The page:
LOS ANGELES — Trash, flattened tents and the stench of urine were the legacy of Occupy Los Angeles today after hundreds of protesters were arrested or chased out of their City Hall park encampment.

City crews erected chain link fence and concrete barricades around the park at dawn, six hours after 1,400 police officers swarmed the area.

Later in the morning, police officers in white hazardous materials suits prowled the park in search of personal belongings to store for retrieval by protesters.

“A lot of this stuff is contaminated with urine and feces and who knows what,” Cmdr. Andrew Smith said.

The encampment turned the once-lush City Hall lawns into patches of dirt strewn with tons of debris — clothing, tents, bedding, shoes, trash and other human flotsam that accumulated during the past two months.

A wooden tree house strung six feet in the air between palm trees was still in place with a sign offering “Free hugs.”


Plywood panels erected to protect statues were sprayed with graffiti, including the words, “It smells like change.” Early today, however, the area smelled like urine.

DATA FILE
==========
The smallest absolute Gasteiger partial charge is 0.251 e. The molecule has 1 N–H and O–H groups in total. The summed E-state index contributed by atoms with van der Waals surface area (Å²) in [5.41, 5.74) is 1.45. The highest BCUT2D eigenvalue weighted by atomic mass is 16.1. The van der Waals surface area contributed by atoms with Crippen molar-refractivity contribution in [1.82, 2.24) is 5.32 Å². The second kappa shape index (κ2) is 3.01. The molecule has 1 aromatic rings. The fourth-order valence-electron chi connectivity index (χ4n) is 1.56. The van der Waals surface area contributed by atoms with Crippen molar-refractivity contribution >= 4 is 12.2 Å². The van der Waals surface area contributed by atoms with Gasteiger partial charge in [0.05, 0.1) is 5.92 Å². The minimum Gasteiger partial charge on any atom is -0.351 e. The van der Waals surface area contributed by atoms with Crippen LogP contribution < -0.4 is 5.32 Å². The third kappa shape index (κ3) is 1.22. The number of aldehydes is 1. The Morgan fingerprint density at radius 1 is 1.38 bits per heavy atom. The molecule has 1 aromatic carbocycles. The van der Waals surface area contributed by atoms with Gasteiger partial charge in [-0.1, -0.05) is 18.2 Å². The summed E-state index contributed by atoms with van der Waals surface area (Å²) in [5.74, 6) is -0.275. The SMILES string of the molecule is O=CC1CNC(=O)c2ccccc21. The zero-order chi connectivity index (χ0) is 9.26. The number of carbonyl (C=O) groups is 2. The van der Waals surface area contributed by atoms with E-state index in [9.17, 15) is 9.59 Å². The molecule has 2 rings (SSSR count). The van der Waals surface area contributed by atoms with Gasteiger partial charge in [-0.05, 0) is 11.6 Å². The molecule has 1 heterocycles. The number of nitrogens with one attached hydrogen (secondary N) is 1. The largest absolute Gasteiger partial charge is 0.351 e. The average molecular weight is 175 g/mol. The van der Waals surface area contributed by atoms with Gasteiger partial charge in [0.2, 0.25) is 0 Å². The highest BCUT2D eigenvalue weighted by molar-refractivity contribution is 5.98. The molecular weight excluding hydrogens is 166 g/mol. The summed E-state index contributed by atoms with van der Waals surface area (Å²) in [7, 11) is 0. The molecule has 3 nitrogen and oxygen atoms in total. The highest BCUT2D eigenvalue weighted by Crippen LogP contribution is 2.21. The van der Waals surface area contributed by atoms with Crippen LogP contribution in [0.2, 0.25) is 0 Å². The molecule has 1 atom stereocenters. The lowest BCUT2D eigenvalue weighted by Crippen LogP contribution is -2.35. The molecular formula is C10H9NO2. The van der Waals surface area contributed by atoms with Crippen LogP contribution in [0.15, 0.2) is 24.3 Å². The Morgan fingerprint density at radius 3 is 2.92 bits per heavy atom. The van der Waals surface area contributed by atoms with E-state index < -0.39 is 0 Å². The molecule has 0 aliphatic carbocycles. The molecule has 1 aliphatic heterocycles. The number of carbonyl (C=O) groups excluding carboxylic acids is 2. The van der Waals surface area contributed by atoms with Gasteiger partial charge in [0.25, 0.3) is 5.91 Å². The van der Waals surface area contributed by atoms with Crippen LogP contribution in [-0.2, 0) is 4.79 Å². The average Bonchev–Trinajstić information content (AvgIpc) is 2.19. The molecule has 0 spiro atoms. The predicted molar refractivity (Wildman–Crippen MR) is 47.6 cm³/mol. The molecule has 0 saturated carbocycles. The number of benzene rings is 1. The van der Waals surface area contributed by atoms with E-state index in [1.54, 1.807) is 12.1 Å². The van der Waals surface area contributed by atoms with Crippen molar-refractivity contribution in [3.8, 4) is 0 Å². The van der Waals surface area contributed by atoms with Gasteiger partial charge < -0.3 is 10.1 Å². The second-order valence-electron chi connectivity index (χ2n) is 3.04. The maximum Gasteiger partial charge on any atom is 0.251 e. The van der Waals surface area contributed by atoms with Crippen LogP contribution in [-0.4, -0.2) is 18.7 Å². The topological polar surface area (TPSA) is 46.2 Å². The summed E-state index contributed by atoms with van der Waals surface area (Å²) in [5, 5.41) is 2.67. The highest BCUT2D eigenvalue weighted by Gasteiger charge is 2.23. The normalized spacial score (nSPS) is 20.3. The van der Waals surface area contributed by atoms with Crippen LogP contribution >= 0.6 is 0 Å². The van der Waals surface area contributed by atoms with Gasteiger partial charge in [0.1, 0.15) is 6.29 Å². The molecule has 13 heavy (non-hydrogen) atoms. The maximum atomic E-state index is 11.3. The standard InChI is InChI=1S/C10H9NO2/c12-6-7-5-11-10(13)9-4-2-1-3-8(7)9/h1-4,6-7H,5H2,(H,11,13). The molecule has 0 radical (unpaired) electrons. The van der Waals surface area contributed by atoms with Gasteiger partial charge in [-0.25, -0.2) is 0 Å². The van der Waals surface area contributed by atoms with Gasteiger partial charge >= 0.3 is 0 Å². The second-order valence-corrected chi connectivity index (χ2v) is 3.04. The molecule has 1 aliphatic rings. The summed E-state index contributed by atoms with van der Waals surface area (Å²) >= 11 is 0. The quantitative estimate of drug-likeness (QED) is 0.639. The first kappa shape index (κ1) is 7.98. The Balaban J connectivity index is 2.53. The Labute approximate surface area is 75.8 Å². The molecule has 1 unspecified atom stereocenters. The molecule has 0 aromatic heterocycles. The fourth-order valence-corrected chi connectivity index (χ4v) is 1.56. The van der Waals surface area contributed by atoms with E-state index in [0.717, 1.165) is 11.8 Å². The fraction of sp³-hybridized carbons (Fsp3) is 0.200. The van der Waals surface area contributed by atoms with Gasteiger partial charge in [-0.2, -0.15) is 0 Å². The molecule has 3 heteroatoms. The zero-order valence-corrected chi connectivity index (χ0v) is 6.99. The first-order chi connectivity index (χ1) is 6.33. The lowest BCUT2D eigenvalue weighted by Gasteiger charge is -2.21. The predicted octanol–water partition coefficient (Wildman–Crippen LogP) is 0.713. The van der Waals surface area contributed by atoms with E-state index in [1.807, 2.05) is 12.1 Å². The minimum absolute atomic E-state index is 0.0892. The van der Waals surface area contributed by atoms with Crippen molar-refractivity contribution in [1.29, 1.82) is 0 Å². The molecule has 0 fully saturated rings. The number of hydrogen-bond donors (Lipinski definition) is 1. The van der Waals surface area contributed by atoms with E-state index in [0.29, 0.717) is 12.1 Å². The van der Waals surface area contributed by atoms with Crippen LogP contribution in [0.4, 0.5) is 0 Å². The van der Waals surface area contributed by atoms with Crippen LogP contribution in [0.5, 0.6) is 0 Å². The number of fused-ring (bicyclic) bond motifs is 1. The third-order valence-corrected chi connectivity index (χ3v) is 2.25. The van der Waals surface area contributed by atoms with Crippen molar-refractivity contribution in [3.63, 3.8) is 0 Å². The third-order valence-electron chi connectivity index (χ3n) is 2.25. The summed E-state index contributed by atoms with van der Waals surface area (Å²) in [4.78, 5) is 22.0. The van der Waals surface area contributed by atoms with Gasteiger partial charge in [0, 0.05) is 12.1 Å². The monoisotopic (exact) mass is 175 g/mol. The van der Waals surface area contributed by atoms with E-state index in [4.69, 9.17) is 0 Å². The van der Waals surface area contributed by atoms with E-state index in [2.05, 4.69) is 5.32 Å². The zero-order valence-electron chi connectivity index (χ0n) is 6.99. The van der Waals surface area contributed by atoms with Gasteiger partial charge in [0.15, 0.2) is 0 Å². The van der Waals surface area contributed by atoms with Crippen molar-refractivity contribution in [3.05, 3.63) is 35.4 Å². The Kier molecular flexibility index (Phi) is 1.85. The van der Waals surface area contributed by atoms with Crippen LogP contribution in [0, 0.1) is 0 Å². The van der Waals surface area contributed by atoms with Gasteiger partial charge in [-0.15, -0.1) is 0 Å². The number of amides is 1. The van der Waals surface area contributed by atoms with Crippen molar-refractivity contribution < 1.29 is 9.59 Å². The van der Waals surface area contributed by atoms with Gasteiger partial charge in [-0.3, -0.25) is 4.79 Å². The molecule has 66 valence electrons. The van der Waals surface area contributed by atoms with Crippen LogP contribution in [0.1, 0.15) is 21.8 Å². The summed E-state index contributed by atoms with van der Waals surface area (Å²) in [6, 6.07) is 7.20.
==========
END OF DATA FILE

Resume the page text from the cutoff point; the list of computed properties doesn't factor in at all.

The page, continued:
Workers planned to use skip loaders to scoop up the mess at the park that was expected to take weeks to recover.

About 100 evicted Occupy LA protesters were welcomed at nearby La Placita Olvera Church. By dawn, 13 tents had mushroomed on the side of the church, with protesters asleep on sidewalks, and bicycles, a guitar and dog nearby.

Occupy LA refugee Bobby Lopez, 42, of San Antonio left the encampment just before the police raid and said officers wouldn’t let him return.

“They trashed all my stuff,” he said. “My laptop, my radio, my clothing, just everything … My girlfriend actually got arrested while she was asleep in the tent. They dragged her out.”

Tyler Bushman, 30, of Provo, Utah, called himself a sustainable designer and vowed the movement will continue.

“We’re still around,” he said. “We’ll just go somewhere else.”

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